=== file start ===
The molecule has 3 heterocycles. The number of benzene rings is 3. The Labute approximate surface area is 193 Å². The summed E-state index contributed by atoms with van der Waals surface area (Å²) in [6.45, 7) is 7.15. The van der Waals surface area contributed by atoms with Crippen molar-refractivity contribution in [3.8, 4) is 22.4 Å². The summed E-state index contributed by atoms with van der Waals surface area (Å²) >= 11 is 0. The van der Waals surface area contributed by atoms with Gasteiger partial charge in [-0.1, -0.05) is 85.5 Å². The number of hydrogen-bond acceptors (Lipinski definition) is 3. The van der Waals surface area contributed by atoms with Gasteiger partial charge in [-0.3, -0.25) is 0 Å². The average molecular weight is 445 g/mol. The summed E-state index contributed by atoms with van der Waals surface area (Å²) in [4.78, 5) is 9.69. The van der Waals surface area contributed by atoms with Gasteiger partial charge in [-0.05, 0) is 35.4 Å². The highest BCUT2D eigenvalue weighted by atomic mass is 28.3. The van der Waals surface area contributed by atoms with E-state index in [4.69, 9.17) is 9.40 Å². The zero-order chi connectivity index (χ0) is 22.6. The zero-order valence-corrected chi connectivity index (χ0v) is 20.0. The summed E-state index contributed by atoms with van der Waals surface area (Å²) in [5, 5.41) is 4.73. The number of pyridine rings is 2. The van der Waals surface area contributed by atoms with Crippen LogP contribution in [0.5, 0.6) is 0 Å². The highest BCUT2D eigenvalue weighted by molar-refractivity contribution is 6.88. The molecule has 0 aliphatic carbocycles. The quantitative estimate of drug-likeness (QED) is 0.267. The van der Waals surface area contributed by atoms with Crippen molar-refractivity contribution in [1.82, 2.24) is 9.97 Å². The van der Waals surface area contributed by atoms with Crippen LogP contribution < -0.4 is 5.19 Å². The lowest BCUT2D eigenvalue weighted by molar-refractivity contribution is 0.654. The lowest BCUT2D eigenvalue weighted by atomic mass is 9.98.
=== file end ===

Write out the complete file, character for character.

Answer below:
The molecule has 3 heterocycles. The number of benzene rings is 3. The Labute approximate surface area is 193 Å². The summed E-state index contributed by atoms with van der Waals surface area (Å²) in [6.45, 7) is 7.15. The van der Waals surface area contributed by atoms with Crippen molar-refractivity contribution in [3.8, 4) is 22.4 Å². The summed E-state index contributed by atoms with van der Waals surface area (Å²) >= 11 is 0. The van der Waals surface area contributed by atoms with Gasteiger partial charge in [-0.1, -0.05) is 85.5 Å². The number of hydrogen-bond acceptors (Lipinski definition) is 3. The van der Waals surface area contributed by atoms with Gasteiger partial charge in [-0.3, -0.25) is 0 Å². The average molecular weight is 445 g/mol. The summed E-state index contributed by atoms with van der Waals surface area (Å²) in [4.78, 5) is 9.69. The van der Waals surface area contributed by atoms with Gasteiger partial charge in [-0.05, 0) is 35.4 Å². The highest BCUT2D eigenvalue weighted by atomic mass is 28.3. The van der Waals surface area contributed by atoms with E-state index in [4.69, 9.17) is 9.40 Å². The zero-order chi connectivity index (χ0) is 22.6. The zero-order valence-corrected chi connectivity index (χ0v) is 20.0. The summed E-state index contributed by atoms with van der Waals surface area (Å²) in [5, 5.41) is 4.73. The number of pyridine rings is 2. The van der Waals surface area contributed by atoms with Crippen LogP contribution in [0.5, 0.6) is 0 Å². The highest BCUT2D eigenvalue weighted by molar-refractivity contribution is 6.88. The molecule has 0 aliphatic carbocycles. The quantitative estimate of drug-likeness (QED) is 0.267. The van der Waals surface area contributed by atoms with Crippen molar-refractivity contribution in [1.82, 2.24) is 9.97 Å². The van der Waals surface area contributed by atoms with Crippen LogP contribution < -0.4 is 5.19 Å². The lowest BCUT2D eigenvalue weighted by molar-refractivity contribution is 0.654. The lowest BCUT2D eigenvalue weighted by atomic mass is 9.98.